There are bases all over Antarctica; About 30 countries have about 82 bases. Some of these bases are open only in the summer, and others operate year-round. Antarctica’s summer population is around 5,000 (excluding those on board), but that number drops to just 1,000 across the continent during the long, dark, and cold winters.
Research facilities around the Antarctic Peninsula.
The relatively accessible Antarctic peninsula has many bases run by the British, Chileans, Argentines, Czechs, and more. Some are permanent, like Rothera, and some are only active in the summer, like Fossil Bluff.
- Rothera, on the island of Adelaide in the western Antarctic Peninsula, is the main research facility of the British Antarctic Survey in Antarctica. From there, people flew in twin otters and Dash-7s across the Antarctic Peninsula and West Antarctica. Rothera is a permanent research station. Farther south, on Alexander Island, Fossil Bluff is a research station that operates only in the summer. Explore Rothera Research Station
Some thoughts on wintering in Rothera by Iain Rudkin (aka Cheese). Spending the winter in Antarctica is a special experience. Scott and Shackleton’s childhood stories have brought quasi-mythical status to Earth’s southernmost land and inspired the adventurous personality in all of us. Not only being able to visit this amazing continent but also being able to spend a winter is a privilege that few people get the chance to experience. The Rothera Research Station on the island of Adelaide is not the southernmost facility in Antarctica, located just 67 degrees south. However, it still lies within the Antarctic Circle, the line of latitude under which 24-hour daylight or night takes place. Due to the mountainous northern horizon, Rothera suffered a period of about 2 months when the sun did not rise. The low parabola of the sun’s path in and around this period yields the most amazing skies. In the middle of winter, the sea begins to freeze and the landscape changes from the place that welcomes summer visitors to Antarctica. The birds headed north in flocks of thousands, and when the cold began to hit, most of the marine mammals left as well. A calm enveloped the continent… in addition to the frequent storms from the north that also tore the base!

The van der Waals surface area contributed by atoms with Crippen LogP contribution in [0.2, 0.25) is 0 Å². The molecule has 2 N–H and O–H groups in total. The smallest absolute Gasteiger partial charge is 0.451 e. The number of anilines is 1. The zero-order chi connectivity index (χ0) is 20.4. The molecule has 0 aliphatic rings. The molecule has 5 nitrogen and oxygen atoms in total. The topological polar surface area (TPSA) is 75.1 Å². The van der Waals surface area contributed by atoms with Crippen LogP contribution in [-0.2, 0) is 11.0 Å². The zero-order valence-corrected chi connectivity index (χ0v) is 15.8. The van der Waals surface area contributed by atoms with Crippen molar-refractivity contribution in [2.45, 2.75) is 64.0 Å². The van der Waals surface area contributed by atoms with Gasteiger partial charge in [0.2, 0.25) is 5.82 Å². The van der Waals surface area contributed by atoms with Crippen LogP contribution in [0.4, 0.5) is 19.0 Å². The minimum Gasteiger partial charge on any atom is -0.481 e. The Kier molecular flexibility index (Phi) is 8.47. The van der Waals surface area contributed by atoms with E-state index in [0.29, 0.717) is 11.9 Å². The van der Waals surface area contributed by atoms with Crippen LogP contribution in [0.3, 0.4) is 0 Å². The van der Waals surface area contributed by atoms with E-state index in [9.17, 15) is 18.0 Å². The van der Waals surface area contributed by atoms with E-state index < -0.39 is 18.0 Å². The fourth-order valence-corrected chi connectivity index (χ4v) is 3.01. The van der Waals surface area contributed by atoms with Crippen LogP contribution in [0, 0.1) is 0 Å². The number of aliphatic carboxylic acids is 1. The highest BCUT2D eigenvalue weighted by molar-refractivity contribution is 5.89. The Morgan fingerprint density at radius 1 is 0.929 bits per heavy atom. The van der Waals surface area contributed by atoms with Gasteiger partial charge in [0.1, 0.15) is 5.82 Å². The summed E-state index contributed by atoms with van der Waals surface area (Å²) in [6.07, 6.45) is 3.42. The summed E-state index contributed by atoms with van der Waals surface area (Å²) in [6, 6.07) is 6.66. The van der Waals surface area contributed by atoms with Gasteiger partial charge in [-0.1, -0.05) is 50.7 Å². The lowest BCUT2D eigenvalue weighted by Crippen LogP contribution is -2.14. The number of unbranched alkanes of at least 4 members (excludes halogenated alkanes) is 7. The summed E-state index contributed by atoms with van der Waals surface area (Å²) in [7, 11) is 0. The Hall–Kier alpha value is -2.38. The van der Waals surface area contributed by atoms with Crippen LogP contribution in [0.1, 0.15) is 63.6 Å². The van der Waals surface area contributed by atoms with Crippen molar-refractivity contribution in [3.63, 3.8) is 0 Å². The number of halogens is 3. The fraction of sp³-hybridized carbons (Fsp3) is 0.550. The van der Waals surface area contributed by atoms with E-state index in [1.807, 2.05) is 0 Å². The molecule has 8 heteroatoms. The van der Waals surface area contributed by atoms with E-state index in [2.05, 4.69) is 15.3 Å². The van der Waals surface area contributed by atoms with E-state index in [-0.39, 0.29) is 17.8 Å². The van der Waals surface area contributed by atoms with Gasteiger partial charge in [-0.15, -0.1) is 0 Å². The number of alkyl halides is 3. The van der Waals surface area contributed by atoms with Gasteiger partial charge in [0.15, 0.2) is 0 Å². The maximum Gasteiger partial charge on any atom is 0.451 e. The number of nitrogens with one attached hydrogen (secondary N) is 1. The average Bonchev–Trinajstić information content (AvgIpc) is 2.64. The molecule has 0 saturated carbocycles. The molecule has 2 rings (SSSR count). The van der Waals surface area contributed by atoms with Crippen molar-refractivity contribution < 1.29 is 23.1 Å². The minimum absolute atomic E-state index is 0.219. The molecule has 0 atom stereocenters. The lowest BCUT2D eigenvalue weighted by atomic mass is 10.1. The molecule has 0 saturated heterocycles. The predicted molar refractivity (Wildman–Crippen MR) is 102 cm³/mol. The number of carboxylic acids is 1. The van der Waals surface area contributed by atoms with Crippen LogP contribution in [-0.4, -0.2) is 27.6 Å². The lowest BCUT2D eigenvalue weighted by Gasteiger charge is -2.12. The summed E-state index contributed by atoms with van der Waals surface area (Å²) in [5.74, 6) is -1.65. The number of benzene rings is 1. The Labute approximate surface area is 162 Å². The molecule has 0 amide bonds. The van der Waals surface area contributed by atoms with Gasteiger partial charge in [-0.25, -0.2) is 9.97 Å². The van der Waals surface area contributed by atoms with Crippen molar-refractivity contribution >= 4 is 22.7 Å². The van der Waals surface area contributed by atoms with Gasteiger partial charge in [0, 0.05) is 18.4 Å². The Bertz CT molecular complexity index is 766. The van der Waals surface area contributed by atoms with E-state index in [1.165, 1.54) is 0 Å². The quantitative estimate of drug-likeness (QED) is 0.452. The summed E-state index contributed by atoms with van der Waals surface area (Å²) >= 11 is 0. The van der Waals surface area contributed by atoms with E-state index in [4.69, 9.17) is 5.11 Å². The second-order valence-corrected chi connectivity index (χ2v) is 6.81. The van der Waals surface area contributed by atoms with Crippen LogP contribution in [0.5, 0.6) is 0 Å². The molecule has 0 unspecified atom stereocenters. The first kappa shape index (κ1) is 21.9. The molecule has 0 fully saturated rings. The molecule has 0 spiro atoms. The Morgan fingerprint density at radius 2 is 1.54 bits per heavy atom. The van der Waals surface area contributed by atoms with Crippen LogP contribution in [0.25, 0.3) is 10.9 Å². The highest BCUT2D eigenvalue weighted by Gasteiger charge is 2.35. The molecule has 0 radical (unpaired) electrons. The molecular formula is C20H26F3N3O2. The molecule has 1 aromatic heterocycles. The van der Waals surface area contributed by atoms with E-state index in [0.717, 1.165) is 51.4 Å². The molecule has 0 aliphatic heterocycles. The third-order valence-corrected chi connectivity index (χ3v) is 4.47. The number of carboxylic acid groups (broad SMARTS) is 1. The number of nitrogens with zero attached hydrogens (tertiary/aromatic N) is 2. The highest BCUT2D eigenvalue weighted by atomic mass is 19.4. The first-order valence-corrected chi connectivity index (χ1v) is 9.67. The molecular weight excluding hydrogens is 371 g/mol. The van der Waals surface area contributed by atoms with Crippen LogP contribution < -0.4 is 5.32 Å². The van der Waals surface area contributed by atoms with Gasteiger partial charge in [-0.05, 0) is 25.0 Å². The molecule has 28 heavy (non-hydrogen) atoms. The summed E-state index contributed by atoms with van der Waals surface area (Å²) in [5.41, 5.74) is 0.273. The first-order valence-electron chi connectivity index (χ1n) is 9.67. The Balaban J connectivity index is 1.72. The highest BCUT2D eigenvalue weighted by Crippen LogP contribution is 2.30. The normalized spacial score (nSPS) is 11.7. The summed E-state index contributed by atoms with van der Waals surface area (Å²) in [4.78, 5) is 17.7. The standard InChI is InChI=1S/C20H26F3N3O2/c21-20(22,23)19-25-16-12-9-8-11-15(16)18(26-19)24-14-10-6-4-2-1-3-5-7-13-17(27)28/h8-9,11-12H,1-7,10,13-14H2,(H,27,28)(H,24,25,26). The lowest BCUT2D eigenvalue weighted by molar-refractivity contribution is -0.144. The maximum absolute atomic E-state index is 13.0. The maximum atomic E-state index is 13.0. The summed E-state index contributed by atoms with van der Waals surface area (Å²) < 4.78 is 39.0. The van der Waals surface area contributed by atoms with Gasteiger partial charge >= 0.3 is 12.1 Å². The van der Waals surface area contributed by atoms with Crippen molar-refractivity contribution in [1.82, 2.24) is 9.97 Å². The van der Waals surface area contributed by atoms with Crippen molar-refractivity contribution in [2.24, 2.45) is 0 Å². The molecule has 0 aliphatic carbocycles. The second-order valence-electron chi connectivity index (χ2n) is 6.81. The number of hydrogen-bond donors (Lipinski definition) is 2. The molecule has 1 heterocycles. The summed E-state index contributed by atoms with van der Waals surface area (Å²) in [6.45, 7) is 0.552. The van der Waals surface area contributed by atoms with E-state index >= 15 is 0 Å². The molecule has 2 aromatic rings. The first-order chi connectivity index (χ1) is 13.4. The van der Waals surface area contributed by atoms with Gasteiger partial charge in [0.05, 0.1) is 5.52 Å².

Life in these winter months is exciting and fun; the climax is mid-winter – an “Antarctica” version of Christmas. Parties, games and gifts make these days, for the maximum length of time, one of the most memorable. As the light begins to return, there is a growing awareness that peace will soon no longer be yours. The multi-million-pound government building you call home for seven months will once again regain its function as a research station and with it a huge summer staff. It’s hard to say exactly what winter means in a few words. Whether it’s the bright light of the Alps stretching across the distant peaks or the unspoiled beauty of a storm. The unique splendor of Antarctica in winter is remarkable and stays with you long after you leave. These photos are of Iain Rudkin during his time at Rothera from 2009-2012.
- South Georgia is a sub-Antarctic island located north of the Antarctic Peninsula. It lies south of the Polar Front and north of the Southern Front of the Antarctic Circumpolar Current. Antarctic Peninsula and South Georgia
One of South Georgia’s main research facilities, Grytviken, is busy year-round. You can take a virtual tour here. The former whaling station is the largest settlement in South Georgia and occupies a sheltered bay (East Cumberland Bay).
Gytviken is currently a research facility for scientists, many of whom focus on studying the incredibly diverse bird and seal life on the island. This biodiversity hotspot is home to penguins, albatrosses, fur seals and elephant seals.
- The British Antarctic Survey also uses ships to deploy scientists to the scene. The red and white icebreakers used include the Royal Research Vessel Ernest Shackleton and the Royal Research Vessel James Clark Ross. The British Antarctic Survey also uses the Royal Navy vessel, HMS Protector. These ships had to break through the ice as they circled the Antarctic Peninsula. They can only break ice less than a year old (not multi-year sea ice), which can significantly interfere with scientific activities. However, with their flat, sturdy hulls and large gauge steel, these ships are at the forefront of Antarctic cruises. Wildlife is often seen from ships and may include seals, penguins or falcons. Magnificent icebergs entertain scientists for hours.
Field scientists live in tents and explore the surrounding territories on foot, four-wheeler, or snowmobile, depending on the territory. Life at the base camp was simple, where we cooked on the stove, ate dry food and planned for the next day’s work. Working in the deep can mean lying down for days, where you cower to avoid the worst of the storm. Scientists need to defrost to drink water and cook their dehydrated food – and of course to have countless cups of tea. This short video shows what an Antarctic blizzard could look like! Video by Sam Doyle, with Iain Rudkin.
For geologists, fieldwork often includes field mapping, collecting rock samples, and recording layers of sediment and ice. Standard equipment includes hammer and chisel, compass, inclinometer, binoculars, trowel, sample bag, tape measure, and more. Antarctica is an environmentally sensitive place, so we aim to leave the site as we found it, removing as little as possible! The sun can also be very strong, so UV protection and sun protection are essential too!